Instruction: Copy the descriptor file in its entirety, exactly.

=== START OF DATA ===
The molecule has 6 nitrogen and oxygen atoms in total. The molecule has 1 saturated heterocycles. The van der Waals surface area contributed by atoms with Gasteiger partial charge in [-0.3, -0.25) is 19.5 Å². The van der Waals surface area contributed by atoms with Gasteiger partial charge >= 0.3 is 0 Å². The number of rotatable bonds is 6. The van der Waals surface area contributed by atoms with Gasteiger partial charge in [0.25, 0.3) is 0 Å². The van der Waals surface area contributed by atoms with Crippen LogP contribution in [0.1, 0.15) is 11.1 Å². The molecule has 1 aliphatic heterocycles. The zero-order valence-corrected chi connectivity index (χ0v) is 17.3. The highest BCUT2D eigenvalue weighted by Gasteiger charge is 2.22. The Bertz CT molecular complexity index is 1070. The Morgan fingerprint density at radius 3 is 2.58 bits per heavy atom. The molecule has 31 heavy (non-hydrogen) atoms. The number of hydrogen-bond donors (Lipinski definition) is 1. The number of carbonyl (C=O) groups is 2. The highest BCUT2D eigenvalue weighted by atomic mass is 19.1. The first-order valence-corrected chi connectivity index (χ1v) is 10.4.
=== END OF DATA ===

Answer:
The molecule has 6 nitrogen and oxygen atoms in total. The molecule has 1 saturated heterocycles. The van der Waals surface area contributed by atoms with Gasteiger partial charge in [-0.3, -0.25) is 19.5 Å². The van der Waals surface area contributed by atoms with Gasteiger partial charge >= 0.3 is 0 Å². The number of rotatable bonds is 6. The van der Waals surface area contributed by atoms with Gasteiger partial charge in [0.25, 0.3) is 0 Å². The van der Waals surface area contributed by atoms with Crippen LogP contribution in [0.1, 0.15) is 11.1 Å². The molecule has 1 aliphatic heterocycles. The zero-order valence-corrected chi connectivity index (χ0v) is 17.3. The highest BCUT2D eigenvalue weighted by Gasteiger charge is 2.22. The Bertz CT molecular complexity index is 1070. The Morgan fingerprint density at radius 3 is 2.58 bits per heavy atom. The molecule has 31 heavy (non-hydrogen) atoms. The number of hydrogen-bond donors (Lipinski definition) is 1. The number of carbonyl (C=O) groups is 2. The highest BCUT2D eigenvalue weighted by atomic mass is 19.1. The first-order valence-corrected chi connectivity index (χ1v) is 10.4.